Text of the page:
Here are the links to an interview I gave a few weeks ago to “Observatoire des SmartTV” website. I discuss my company positioning in the connected TV space, the market with a focus on France, and projects.
As the interview is in French and I’m too lazy to translate it properly here is the link through Google translate.
> the interview in English (Google Translate)
> the interview in French
I had the chance to attend the HbbTV Symosium in Paris last December. Here are some interesting slides I collected.
HbbTV is now really on the launching ramp.
ProSieben channel in Germany reports 1.4M connections of unique TV set to its HbbTV service per month with a growth of 20%.
More intersting is the usage of HbbTV to improve the experience of impaired people.
Sign language assistance is available through HbbT for hearing-impaired
Improved contrast and font size are also available for visually impared people.
So HbbTV is not only introducing interactive advertizing as one often reduces it, but also improving the whole TV experience.
The SmartTV or Connected TV is basically a TV set with added features:
- Digital Terrestrial TV (DTT) receiver
- Internet connection capabilities
- A processor, enough memory and OS to run a web browser
- A SDK to develop compatible applications or services
Whereas IPTV covers today the same but the Internet part is provided through a set-top-box usually provided by the ISP.
SmartTV are still not featuring standardized OSes. The OS part is usually based on a Linux distribution customized by the manufacturer or the chipset vendor. Some Chinese manufacturers are starting to base their OS on customized Android.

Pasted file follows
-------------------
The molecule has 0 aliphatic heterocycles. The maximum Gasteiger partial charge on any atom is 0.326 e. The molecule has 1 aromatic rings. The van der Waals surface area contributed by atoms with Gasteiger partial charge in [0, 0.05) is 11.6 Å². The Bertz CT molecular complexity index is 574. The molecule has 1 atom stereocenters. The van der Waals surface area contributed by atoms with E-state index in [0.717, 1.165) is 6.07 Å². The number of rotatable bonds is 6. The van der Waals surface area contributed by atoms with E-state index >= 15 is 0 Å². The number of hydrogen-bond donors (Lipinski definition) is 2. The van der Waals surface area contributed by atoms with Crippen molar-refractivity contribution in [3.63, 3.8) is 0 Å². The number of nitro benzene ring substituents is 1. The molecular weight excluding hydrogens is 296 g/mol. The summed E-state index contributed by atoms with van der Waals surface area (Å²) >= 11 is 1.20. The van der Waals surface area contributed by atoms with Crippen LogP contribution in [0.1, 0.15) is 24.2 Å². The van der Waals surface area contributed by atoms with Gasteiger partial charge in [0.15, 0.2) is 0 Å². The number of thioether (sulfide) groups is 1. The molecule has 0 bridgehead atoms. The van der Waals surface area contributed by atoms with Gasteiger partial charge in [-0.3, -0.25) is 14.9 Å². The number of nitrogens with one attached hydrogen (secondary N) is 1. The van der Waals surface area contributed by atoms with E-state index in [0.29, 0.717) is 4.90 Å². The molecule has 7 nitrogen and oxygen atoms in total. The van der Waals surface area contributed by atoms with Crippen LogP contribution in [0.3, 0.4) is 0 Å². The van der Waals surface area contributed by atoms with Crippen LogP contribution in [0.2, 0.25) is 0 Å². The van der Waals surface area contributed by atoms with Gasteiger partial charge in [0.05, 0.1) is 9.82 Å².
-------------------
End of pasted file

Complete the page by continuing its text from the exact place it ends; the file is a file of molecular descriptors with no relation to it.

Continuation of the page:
The SmartTV Alliance led by LG, Toshiba and Philips is clearly a signal that manufacturers don’t want to give the keys of their TV ecosystem to Google, Microsoft or others. The Smart TV Alliance is set to release a common SDK to simplify the work of developers. An application based on this SDK will run without any change on all LG, Philips and Toshiba SmartTVs.
But will it be enough? Will manufacturers have enough time to strengthen their TV stronghold before the barbarians aka Google and Co try to take it by storm?
HbbTV is slowly taking ground outside France and Germany its two promoters. Many countries in Europe have adopted the new standard for interactive TV: from Spain to Denmark around 10 countries are now in. .
Even the UK is considering joining the fray as the Digital TV Group has submitted a document for inclusion in HbbTV 2.0 specifications.
Here is as of today the picture of the HbbTV penetration across Europe.
But HbbTV is also considered outside Europe with trials going on in the US, Australia, Japan and China.
It reminds me of the early stage of GSM in the 90s when a group of countries created a world standard that enabled a whole industry to take off. But it didn’t happen over night.
Engadget regports that some Television networks rebelled against Google TV raiding their contents.
> Engadget article
ABC, CBS and NBC are barring Google TV powered devices from accessing full episodes of streaming video content. The reason is simple: they won’t get any revenue from these viewing and Google will be able to sell keywords, ads, etc.
Google is reported to be discussing with the networks, i.e. discussing a revenue share on those contents. I would recommend to the US networks not to open the door to the big bad wolf. Once he gets in the story will be over.
The only other route for Networks is to discuss with manufacturers and imagine a standard to keep a minimum control over their contents like HbbTV in Europe. Like in Europe, US Networks should start building quickly their house of hard bricks.